Presidential candidate and Massachusetts Sen. Elizabeth Warren (D-MA) recently edited her official campaign Twitter bio to specify her “preferred pronouns” as part of an apparent attempt to appeal to younger, more “woke” voters who view gender as a social construct.
As of Thursday, Warren’s Twitter bio stated (emphasis added): “U.S. Senator, former teacher, and candidate for president. Wife, mom (Amelia, Alex, Bailey, @CFPB), grandmother, and Okie. She/her. Official campaign account.”
— Alex Thompson (@AlxThomp) July 18, 2019
Preferred pronouns have been the subject of controversy with the emergence of outspoken, ultra-progressive millennials – dubbed “Social Justice Warriors” – who believe it is offensive to assume that male pronouns (he/him) should accompany biological men and female pronouns (she/her) should accompany biological women. Because genders are on a spectrum, they say, one must never assume an individual’s gender and, instead, be cognizant of an individual’s pronoun preferences, which include a range of variations from “hirself” to “zir” to “xem.”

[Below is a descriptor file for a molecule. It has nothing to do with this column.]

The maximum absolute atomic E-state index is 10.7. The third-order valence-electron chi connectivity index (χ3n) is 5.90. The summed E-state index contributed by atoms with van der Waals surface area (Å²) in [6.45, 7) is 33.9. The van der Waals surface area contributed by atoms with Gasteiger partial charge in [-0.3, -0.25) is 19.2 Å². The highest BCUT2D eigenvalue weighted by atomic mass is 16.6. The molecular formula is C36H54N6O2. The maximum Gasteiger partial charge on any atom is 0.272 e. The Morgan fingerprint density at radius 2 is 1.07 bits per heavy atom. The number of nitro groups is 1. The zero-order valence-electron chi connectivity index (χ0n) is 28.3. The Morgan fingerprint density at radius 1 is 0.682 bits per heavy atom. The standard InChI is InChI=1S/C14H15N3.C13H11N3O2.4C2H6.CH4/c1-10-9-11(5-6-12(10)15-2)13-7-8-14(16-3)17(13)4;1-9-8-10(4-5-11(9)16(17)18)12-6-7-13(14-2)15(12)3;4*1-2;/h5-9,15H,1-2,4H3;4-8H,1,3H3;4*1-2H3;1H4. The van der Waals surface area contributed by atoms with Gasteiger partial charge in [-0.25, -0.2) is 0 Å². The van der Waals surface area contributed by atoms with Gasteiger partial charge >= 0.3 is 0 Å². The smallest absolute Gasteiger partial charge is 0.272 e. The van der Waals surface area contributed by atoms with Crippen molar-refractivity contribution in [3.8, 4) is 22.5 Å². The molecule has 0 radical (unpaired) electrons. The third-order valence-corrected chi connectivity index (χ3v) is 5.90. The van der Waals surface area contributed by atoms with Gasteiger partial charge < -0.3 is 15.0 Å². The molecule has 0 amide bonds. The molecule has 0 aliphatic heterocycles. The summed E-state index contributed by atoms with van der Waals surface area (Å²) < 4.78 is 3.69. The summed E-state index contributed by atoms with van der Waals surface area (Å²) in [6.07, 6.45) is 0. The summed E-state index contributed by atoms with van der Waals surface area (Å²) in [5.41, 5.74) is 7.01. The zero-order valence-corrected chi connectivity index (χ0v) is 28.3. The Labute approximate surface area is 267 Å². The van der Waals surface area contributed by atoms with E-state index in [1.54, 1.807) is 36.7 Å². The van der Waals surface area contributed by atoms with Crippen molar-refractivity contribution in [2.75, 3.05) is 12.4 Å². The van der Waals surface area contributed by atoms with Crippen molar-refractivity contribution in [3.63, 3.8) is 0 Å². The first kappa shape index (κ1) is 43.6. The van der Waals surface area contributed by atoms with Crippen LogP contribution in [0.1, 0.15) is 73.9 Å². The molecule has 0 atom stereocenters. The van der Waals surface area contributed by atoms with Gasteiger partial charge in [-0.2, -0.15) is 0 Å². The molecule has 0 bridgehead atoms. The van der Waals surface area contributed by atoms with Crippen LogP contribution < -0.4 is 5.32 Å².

Many universities provide guides to navigate the complicated world of gender diversity. For example, Duke University’s Center for Sexual and Gender Diversity states:
Most of us probably don’t spend too much time thinking about what pronouns people use when talking to and about us. However, there are many people who use pronouns other than those that they were assigned at birth, such as trans and gender non-conforming/nonbinary individuals. For these people, the concept of pronouns can be a real and exhausting stressor. Using the wrong gender pronouns when referring to someone is one way of misgendering, and this can cause intense feelings of dysphoria (a feeling that one’s gender identity has been ignored or invalidated and a corresponding discomfort in one’s body and mind) and worthlessness.
Using the right gender pronouns is a great and easy way to show love and respect for each other and our identities!
Warren is not the only presidential candidate to specify preferred pronouns. Former HUD Secretary Julián Castro (D) has “He/Him/Él” written in his Twitter bio.
Mayor Bill de Blasio (D) specifies his preference as well, with his bio reading (emphasis added): “Mayor of New York City and candidate for president. Fighting for working people no matter how much you make or where you live. He/him. Ads by de Blasio 2020.”